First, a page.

Wednesday, 12 August 2015

In Praise Of Parents

Back in those hellish years of adolescence, we gamers and geeks and general social misfits not only had to put up with being bullied, shunned and ignored by our peers, but also had to face something with far more terror potential than all the rest put together...

Parents!

They stopped us being out late, disapproved of the girls we brought home and assured us that the only way to a thick head of hair was to get it cut regularly.

And now, despite all that I would like to pay my most sincere respects to all of those parents who had their treasured homes filled by hordes of fantasy obsessed, denim-clad yobs for so many years as we descended at regular weekly intervals (daily in some cases) like a Mongol horde to fill dining rooms, bedrooms and living rooms, rapaciously devouring any food in our path.

And so...

Peter & Sheila Ashmore:

Peter was wise to us. I have rarely been as scared of anyone's Dad, as I was of Peter. Mr Ashmore frankly took no bullshit from any of us. One memorable weekend it snowed whilst we were gaming at Darren's home and it snowed. It had been cold, but as was the norm we were all dressed in the uniform of thin combat jackets, T-shirts , denim jackets and a few pairs of gloves. It was snowing, we were young and so we all dropped the dice and made off into the winter darkness to pelt each other with snow. Upon returning sodden and frozen, to the Ashmore residence we were all right royally bollocked by Mr Ashmore and we skulked upstairs somewhat shame faced and cowed.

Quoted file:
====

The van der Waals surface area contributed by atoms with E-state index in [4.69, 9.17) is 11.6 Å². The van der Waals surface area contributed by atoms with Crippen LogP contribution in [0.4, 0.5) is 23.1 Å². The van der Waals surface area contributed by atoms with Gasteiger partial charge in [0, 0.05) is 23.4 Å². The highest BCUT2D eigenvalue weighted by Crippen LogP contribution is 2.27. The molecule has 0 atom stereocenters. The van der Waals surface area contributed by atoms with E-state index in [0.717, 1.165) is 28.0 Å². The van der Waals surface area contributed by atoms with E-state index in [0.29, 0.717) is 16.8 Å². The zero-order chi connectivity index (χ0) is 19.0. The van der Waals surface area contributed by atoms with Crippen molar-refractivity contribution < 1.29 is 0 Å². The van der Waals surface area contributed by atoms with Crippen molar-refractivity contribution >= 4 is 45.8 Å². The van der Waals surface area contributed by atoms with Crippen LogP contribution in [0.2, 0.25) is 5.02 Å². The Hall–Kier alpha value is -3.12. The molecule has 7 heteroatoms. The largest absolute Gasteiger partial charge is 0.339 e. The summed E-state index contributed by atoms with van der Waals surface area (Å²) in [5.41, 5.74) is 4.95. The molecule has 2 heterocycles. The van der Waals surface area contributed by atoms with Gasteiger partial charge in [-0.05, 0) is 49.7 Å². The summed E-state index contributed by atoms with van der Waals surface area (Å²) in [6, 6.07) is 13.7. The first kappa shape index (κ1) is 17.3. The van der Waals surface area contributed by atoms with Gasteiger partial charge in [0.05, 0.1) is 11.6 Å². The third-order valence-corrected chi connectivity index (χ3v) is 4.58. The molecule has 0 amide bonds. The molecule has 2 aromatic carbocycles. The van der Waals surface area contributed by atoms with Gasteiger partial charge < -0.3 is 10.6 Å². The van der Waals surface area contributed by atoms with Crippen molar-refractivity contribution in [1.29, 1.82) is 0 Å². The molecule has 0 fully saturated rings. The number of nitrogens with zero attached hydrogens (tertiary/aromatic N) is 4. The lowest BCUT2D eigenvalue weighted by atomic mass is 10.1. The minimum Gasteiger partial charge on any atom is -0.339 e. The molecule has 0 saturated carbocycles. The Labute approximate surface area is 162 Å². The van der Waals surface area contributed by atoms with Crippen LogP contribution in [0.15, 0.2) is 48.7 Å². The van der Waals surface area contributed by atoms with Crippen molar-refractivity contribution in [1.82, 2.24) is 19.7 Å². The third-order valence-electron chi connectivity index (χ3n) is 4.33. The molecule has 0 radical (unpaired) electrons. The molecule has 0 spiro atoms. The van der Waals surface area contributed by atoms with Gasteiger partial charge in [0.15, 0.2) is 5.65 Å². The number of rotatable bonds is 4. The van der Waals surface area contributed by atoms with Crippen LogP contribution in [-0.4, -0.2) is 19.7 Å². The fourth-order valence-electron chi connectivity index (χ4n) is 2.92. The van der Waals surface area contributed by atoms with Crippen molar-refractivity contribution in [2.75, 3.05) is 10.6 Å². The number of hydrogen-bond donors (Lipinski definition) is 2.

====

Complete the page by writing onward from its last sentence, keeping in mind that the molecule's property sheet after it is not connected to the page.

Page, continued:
But (and here is the mark of a top bloke) about half an hour later, Peter appeared at the bedroom door with a tray of steaming mugs of tea.

Sheila, was the water to Peter's fire (but we were not going to wind her up because we were pretty sure that Mrs Ashmore would not put up with B.S either) and never seemed phased when half a dozen kids arrived without invitation just about lunchtime on Saturday. The wonderful Mrs Ashmore filled the table with viands and even if she was put out by our arrival, she was sweet and funny and never for one moment showed inhospitality.

Peter & Sheila... You put up with a lot from us - red dye in the toilet cistern when we played 'Killer', wet gloves and jackets  all over the place and probably the food bill of a small European country - and I always felt as your home was mine when I visited.

Thank you both...


Kitty Rhodes, Mother of Keith (where did he disappear to) was another totally unflappable mom. She had two sons, so what difference would ten more make? Kitty fed us and berated us when we went a bit to far. Kitty had very few house rules, but I once transgressed and had to wear my backside in a sling for a month or so afterwards, such was the ferocity  (albeit quietly) that my friends mom unleashed upon me. I deserved it...

Keith and I were pretty much joined at the hip in our youth and whenever our parents went on holiday  we would live at the home of the ones who were away at the time, clearing out the fridges and living like barbarian night owls for weeks at a time.

Kitty also cooked the best red cabbage with apple, I'd ever had.

Kitty, thank you...


Mr & Mrs Blackburn, parents of Simon, put up with all of the usual antics with the added stress of having us swinging round swords and halberds in their garden. We were all heavily involved in reenactment in our later youth and so, when we found a garden large enough to practice - we did.